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162. Many consider elocution merely as an Proverbs. 1. Humility — ga ns more ihan accomplishment, and that a desultory, in- pride. 2. Never be weary in well-doing. 3. E1Head of a systematic attention, is all that is pect nothing of those who promise a great deal. necessary. A regular, scientific and progres- 4. Grieving for misforiunes, is adding gall to swe course, in this as well as every thing else, mormwood. 5. He, who would catch fisk, must is the only correct, effectual, and rapid mode not mind getting wel. 6 He that by the plora of proceeding. If improvement be the object, would thrive, must either hold, himself, or drice. whether we devote little, or much attention, ?. Idleness – is the greatest prodigality in the to a pursuit, be it mental or manual, system
world. 8. If the counsel be good, no matter who and method are absolutely essential: order gave it. 9. Occupation-cures one half of life's
troubles, and mitigates the other. 10. We bear is heaven's first, and last law.
no afflictions so patiently as those of others. II. 163. One of the three sounds of Ch; Let Naturs have her perfect work. 12. Son which may be represented by tch:
hands, and soft brains, generally go together. CHANGE; the cheat choked a
To speak of Howard, the philanthropist, child for choos-ing to chop a chump
without calling to mind the eloquent euloof 'chives for the arch-deacon of
gium, in which Burke has embalmed his Green-wich: a chap chased a (CH in CHIP.) memory, would be as impossible-as it would chick-en into the church, and the churl-ish be to read that eulogium without owning that chap-lain check'd it for char-i-ty; the Sac human virtue never received a more illus. chem of Wool-wich, chuck-led over the ur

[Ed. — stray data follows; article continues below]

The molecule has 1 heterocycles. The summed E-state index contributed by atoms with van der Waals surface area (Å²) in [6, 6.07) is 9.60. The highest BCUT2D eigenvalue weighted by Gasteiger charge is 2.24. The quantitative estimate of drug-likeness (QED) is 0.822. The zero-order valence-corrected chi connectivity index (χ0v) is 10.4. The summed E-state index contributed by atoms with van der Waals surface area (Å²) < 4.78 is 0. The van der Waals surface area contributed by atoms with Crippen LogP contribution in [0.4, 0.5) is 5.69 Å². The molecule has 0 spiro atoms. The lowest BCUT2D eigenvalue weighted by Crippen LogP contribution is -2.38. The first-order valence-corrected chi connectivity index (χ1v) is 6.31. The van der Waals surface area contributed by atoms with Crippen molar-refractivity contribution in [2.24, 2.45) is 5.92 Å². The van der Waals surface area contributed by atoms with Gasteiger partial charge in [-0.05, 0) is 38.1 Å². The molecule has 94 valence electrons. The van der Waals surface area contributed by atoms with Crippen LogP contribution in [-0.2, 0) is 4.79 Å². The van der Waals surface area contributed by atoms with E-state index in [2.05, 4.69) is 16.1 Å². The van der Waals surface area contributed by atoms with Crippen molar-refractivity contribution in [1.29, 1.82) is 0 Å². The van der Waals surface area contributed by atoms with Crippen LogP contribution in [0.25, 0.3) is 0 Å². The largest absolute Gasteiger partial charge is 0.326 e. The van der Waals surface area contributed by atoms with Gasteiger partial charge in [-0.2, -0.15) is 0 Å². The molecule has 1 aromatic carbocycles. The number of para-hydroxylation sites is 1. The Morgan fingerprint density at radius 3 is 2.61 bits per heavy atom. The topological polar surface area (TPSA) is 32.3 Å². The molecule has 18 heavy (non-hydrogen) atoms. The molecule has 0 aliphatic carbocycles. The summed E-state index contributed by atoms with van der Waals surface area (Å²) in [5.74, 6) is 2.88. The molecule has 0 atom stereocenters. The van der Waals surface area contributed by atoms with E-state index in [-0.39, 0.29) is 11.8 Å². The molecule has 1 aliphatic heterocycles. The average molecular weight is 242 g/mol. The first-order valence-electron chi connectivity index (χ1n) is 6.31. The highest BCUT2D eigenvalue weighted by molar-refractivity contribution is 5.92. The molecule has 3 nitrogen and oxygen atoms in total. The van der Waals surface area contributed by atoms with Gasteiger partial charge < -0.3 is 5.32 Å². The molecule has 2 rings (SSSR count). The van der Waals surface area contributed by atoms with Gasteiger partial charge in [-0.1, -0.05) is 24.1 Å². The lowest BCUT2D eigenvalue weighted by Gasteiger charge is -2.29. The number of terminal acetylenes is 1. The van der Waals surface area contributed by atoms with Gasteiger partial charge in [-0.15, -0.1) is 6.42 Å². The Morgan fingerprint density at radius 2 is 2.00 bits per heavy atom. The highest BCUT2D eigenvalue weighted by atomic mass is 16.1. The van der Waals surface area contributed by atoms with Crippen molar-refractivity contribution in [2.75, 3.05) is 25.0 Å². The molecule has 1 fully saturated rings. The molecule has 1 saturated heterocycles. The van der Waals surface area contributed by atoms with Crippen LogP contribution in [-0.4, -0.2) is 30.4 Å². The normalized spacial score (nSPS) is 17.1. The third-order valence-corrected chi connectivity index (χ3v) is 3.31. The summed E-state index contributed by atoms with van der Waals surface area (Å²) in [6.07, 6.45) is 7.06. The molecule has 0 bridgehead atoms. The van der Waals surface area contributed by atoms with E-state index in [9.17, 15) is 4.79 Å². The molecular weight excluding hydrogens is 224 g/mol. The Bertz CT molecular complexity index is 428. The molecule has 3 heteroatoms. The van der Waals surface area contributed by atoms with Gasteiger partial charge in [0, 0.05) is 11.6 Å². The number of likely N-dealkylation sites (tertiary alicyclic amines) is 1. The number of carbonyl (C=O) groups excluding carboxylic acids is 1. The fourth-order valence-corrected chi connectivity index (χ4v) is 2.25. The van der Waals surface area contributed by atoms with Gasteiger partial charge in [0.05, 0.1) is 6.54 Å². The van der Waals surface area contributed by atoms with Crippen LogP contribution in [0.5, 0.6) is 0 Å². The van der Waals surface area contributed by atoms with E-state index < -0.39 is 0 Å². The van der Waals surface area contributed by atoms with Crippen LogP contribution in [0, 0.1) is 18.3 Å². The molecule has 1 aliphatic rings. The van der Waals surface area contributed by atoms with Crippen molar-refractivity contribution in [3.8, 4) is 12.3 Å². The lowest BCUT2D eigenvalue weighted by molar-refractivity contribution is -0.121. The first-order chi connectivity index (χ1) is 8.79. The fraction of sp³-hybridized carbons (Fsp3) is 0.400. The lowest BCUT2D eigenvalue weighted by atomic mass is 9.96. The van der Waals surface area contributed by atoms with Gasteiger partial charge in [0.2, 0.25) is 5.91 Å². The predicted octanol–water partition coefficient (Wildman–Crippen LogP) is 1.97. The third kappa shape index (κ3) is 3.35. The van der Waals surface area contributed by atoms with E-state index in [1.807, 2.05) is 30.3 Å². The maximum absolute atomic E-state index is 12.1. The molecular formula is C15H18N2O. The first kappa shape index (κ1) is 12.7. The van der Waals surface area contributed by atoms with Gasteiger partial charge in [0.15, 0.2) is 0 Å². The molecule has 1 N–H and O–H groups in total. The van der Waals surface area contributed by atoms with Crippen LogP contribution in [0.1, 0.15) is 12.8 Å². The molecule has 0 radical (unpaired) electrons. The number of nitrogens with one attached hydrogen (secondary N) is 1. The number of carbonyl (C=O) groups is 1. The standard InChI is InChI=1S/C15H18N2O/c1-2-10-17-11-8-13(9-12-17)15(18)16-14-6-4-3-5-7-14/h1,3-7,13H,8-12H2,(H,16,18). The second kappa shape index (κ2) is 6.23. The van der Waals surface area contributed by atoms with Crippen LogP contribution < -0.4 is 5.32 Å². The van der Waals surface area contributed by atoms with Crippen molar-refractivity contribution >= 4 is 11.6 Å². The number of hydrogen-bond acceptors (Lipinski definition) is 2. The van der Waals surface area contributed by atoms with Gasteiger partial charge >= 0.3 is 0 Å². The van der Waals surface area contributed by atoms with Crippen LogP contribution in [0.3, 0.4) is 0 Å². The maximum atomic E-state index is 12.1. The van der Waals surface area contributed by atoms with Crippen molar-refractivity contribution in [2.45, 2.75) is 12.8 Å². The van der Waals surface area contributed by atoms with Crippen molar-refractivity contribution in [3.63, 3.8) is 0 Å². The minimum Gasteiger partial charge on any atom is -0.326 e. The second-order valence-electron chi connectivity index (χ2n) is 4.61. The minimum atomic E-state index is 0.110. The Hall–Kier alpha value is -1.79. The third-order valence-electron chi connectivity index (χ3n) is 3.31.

trious manifestation. “ Howard," said the chin's chit-chat, and snatched his rich peach-orator, “ was a man, who traversed foreign es, and pinch'd them to chow-der; the chief countries, not to survey the sumptuousness of Nor-wich, charm’d by the channt-ing of of palaces, or the stateliness of temples ; not
to make accurate measurements of the re. the chirping chough, chafed his chil-ly chin mains of ancient grandeur, nor to form a by touch-ing it on the chal-ky chim-ney: scale of the curiosity of modern art ; not to three chub-by chil-dren, in Richfield, were collect medals, or manuscripts ; but, to dive each choked with choice chunks of cheese, into the depths of dungeons ; to plunge in much of which Sancho Panza purchased of the infection of hospitals ; to survey the Charles Chickering on Chimborazo.
mansions of sorrow and pain; to take tho 164. In all cases of producing sounds, ob- and contempt ; to remember the forsaken ;
and dimensions of misery, depression, serve the different positions of the organs, and to compare and collate the distresses of and remember, that the running through with all men, under all climes.". In the prosethe forty-four sounds of our language, is cution of this god-like work, Howard made like running up the keys of an instrument, "a voyage of discovery, a circumnavigation to see if all is right: be satisfied with nothing, of charity," and at last-fell a victim to his short of a complete mastery over the whole humanity; for, in administering medicine to subject. Be very particular in converting all some poor wretches in the hospital at Cher. the breath that escapes into sound, when rea- son, in the Crimea, he caught a malignant ding or singing; and remember, that the fever, and died in the glorious work of bene purer the sound, the easier it may be made;
volence. Thus fell the man who, the less will be the injury to the vocal organs,
“Girding creation--in one warm embrace, the farther it will be heard, and with the
Outstretch'd his savior-arm-frum pole to pole, more pleasure will it be listened to. Do not forget the end, the cause, and the effect. Varieties. 1. To promote an unworthy